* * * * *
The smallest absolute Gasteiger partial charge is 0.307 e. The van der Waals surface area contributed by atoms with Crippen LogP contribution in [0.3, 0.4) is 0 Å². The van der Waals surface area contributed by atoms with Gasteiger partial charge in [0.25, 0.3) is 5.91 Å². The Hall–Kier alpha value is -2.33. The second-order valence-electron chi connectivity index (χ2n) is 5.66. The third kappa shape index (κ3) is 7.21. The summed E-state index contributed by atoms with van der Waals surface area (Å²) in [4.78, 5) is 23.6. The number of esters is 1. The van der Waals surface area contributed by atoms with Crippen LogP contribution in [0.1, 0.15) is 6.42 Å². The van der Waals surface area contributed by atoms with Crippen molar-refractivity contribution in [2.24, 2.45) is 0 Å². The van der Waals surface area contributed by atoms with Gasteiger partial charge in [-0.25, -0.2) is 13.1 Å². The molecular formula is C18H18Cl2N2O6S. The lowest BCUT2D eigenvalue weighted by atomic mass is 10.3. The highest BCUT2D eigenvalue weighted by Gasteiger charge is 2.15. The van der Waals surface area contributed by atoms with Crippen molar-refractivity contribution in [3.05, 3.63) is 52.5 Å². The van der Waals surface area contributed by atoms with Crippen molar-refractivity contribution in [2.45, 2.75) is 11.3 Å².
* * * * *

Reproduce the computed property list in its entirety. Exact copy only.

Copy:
The smallest absolute Gasteiger partial charge is 0.307 e. The van der Waals surface area contributed by atoms with Crippen LogP contribution in [0.3, 0.4) is 0 Å². The van der Waals surface area contributed by atoms with Gasteiger partial charge in [0.25, 0.3) is 5.91 Å². The Hall–Kier alpha value is -2.33. The second-order valence-electron chi connectivity index (χ2n) is 5.66. The third kappa shape index (κ3) is 7.21. The summed E-state index contributed by atoms with van der Waals surface area (Å²) in [4.78, 5) is 23.6. The number of esters is 1. The van der Waals surface area contributed by atoms with Crippen LogP contribution in [0.1, 0.15) is 6.42 Å². The van der Waals surface area contributed by atoms with Crippen molar-refractivity contribution in [2.24, 2.45) is 0 Å². The van der Waals surface area contributed by atoms with Gasteiger partial charge in [-0.25, -0.2) is 13.1 Å². The molecular formula is C18H18Cl2N2O6S. The lowest BCUT2D eigenvalue weighted by atomic mass is 10.3. The highest BCUT2D eigenvalue weighted by Gasteiger charge is 2.15. The van der Waals surface area contributed by atoms with Crippen molar-refractivity contribution in [3.05, 3.63) is 52.5 Å². The van der Waals surface area contributed by atoms with Crippen molar-refractivity contribution in [2.45, 2.75) is 11.3 Å².